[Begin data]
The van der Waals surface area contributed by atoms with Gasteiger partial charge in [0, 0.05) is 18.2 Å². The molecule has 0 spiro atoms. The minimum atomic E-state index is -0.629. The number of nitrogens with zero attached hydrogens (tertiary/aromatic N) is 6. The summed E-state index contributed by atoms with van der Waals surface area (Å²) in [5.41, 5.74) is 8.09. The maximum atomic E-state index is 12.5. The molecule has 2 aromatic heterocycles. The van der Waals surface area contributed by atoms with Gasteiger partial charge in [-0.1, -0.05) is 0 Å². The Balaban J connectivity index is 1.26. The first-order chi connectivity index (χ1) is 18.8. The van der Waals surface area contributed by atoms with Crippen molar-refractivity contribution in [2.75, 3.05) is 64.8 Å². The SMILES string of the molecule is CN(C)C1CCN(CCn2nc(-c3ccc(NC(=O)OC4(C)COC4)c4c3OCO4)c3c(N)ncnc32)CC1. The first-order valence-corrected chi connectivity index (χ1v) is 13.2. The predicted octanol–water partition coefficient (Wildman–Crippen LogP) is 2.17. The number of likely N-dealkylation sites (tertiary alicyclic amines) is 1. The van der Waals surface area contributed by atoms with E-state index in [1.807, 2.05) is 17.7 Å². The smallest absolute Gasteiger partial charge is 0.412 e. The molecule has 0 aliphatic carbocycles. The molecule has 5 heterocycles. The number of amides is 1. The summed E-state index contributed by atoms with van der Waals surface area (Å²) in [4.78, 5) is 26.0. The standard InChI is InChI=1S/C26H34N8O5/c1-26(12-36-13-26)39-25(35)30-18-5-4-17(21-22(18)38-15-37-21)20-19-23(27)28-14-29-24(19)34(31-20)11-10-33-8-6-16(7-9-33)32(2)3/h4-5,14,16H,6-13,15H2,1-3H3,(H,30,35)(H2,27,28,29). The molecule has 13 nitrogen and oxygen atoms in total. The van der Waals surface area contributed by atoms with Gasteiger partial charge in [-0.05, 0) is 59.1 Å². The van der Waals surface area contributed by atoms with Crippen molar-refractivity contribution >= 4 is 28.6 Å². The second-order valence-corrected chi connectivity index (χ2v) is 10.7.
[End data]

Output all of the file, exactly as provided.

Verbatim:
The van der Waals surface area contributed by atoms with Gasteiger partial charge in [0, 0.05) is 18.2 Å². The molecule has 0 spiro atoms. The minimum atomic E-state index is -0.629. The number of nitrogens with zero attached hydrogens (tertiary/aromatic N) is 6. The summed E-state index contributed by atoms with van der Waals surface area (Å²) in [5.41, 5.74) is 8.09. The maximum atomic E-state index is 12.5. The molecule has 2 aromatic heterocycles. The van der Waals surface area contributed by atoms with Gasteiger partial charge in [-0.1, -0.05) is 0 Å². The Balaban J connectivity index is 1.26. The first-order chi connectivity index (χ1) is 18.8. The van der Waals surface area contributed by atoms with Crippen molar-refractivity contribution in [2.75, 3.05) is 64.8 Å². The SMILES string of the molecule is CN(C)C1CCN(CCn2nc(-c3ccc(NC(=O)OC4(C)COC4)c4c3OCO4)c3c(N)ncnc32)CC1. The first-order valence-corrected chi connectivity index (χ1v) is 13.2. The predicted octanol–water partition coefficient (Wildman–Crippen LogP) is 2.17. The number of likely N-dealkylation sites (tertiary alicyclic amines) is 1. The van der Waals surface area contributed by atoms with E-state index in [1.807, 2.05) is 17.7 Å². The smallest absolute Gasteiger partial charge is 0.412 e. The molecule has 0 aliphatic carbocycles. The molecule has 5 heterocycles. The number of amides is 1. The summed E-state index contributed by atoms with van der Waals surface area (Å²) in [4.78, 5) is 26.0. The standard InChI is InChI=1S/C26H34N8O5/c1-26(12-36-13-26)39-25(35)30-18-5-4-17(21-22(18)38-15-37-21)20-19-23(27)28-14-29-24(19)34(31-20)11-10-33-8-6-16(7-9-33)32(2)3/h4-5,14,16H,6-13,15H2,1-3H3,(H,30,35)(H2,27,28,29). The molecule has 13 nitrogen and oxygen atoms in total. The van der Waals surface area contributed by atoms with Gasteiger partial charge in [-0.05, 0) is 59.1 Å². The van der Waals surface area contributed by atoms with Crippen molar-refractivity contribution >= 4 is 28.6 Å². The second-order valence-corrected chi connectivity index (χ2v) is 10.7.